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71 years later, Arcadia veteran receives Bronze Star

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ETTRICK, Wis. — Clifford Blaha is a war hero, but he doesn’t make a big deal of it. So, on Saturday, his friend Paul Beseler saw to it that the 89-year-old received the Bronze Star he earned in the Pacific Theater during World War II.

Beseler, vice commander of American Legion Post 354 in Ettrick, Wis., believed it was time for his fellow Legion member and friend of six years to receive the medal he earned 70 years ago.

Blaha, 89, who was born in Arcadia and grew up in Ettrick, is a World War II veteran who joined the U.S. Army right after high school.

Blaha fought in the the Philippines and the Battle of Okinawa in 1945.

During 82 days of combat, Blaha was shot once through the arm during the Battle of Okinawa.

“That wasn’t good enough to get him out,” Beseler said.

The last day of the Battle of Okinawa, Blaha was shot in the back. After 208 days of combat against the 7th Infantry Division, the Japanese troops surrendered.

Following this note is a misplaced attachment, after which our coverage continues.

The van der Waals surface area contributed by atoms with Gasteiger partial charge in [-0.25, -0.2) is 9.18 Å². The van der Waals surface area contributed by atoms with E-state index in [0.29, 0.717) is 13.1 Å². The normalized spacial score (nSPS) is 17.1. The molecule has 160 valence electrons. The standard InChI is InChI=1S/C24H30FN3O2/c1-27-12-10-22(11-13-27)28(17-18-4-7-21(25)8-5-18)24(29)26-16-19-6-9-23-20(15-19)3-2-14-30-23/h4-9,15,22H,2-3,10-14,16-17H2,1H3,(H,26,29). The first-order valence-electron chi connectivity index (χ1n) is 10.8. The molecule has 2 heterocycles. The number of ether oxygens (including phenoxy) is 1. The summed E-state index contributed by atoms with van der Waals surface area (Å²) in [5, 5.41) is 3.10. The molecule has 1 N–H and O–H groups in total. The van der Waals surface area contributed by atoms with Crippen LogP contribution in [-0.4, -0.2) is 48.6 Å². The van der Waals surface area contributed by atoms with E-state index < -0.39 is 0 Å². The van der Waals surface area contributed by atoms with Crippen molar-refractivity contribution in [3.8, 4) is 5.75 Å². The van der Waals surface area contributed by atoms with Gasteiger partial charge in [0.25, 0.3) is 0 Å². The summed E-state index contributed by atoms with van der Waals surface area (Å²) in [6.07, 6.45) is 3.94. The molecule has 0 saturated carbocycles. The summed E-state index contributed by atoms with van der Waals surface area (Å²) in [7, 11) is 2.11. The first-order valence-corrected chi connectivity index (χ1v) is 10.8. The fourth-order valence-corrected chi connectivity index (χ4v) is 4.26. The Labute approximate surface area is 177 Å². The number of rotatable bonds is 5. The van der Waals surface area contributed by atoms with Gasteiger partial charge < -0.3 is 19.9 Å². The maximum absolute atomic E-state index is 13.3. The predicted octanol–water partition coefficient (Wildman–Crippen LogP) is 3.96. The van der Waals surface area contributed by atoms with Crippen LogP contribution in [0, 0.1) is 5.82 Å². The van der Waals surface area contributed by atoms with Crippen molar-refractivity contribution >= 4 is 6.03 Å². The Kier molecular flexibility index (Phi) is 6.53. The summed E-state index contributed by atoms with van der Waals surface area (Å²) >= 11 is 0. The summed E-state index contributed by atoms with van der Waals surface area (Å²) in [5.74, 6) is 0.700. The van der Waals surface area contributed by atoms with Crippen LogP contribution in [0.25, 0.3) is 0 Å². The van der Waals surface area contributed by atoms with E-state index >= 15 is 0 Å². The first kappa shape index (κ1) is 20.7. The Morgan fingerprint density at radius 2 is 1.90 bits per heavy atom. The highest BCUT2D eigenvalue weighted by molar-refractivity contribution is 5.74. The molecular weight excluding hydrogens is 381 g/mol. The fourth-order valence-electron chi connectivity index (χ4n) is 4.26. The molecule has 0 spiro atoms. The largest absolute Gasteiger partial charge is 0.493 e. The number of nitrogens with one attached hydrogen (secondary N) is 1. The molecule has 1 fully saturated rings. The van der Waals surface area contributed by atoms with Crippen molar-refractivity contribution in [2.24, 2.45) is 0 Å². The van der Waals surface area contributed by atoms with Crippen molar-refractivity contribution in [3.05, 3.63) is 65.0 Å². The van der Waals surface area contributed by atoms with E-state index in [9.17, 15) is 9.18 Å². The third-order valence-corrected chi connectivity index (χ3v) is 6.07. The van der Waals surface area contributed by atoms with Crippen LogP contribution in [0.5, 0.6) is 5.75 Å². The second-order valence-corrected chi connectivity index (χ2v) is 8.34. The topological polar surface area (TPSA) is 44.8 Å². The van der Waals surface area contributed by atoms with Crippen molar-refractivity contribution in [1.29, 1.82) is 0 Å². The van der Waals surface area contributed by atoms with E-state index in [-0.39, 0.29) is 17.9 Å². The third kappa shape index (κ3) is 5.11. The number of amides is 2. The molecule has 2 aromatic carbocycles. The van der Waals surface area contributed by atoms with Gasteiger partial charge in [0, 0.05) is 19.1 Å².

In 1947, the Bronze Star, the fourth-highest U.S. military decoration, became retroactive for soldiers who had earned a Combat Infantryman Badge or the Combat Medical Badge during World War II. But some didn’t get the newly created medal: They just went home, Beseler explained.

Beseler knew Blaha was one of those soldiers who “just went home.”

“We were talking about medals, and he said he didn’t have a Bronze Star, and I called up the Veterans Service Office,” Beseler said.

Better late than never — 71 years later, Blaha received his Bronze Star on Saturday afternoon.

It was simply, “A big surprise,” Blaha said.

Blaha said he thought it was an afternoon Legion meeting.

What he didn’t know was his family, friends and almost 20 soldiers from Fort McCoy, Wis., would be honoring him at Living Hope Lutheran Church in Ettrick.

Standing from his wheelchair, Blaha’s Bronze Star was pinned on his jacket by Gen. Karen LeDoux, commander of the 88 Regional Support Command and senior commander at Fort McCoy.

The Bronze Star now sits by his Purple Heart — two of seven medals he earned in the service.

“It’s his legacy,” Beseler said.

Blaha’s daughter, Mary Blaha-DeBoer sang “God Bless America” as a tribute to her father.

Amanda DeBoer, 17, and Avery DeBoer, 15, said it felt good to see their grandfather receive the recognition.

“I remember when I was little him telling different stories of battles he was in,” Avery said.

Blaha will be a 70-year member of the American Legion in August, and is a life member of the DAV, Purple Hearts, VFW and Ettrick Lions.

While describing his friend in admiration and in respect, Beseler said he didn’t learn about the details of Blaha’s service from Blaha, who minimized almost everything.

“That’s part of his character, and you would have never guessed. It just would not dawn on you,” Beseler said.


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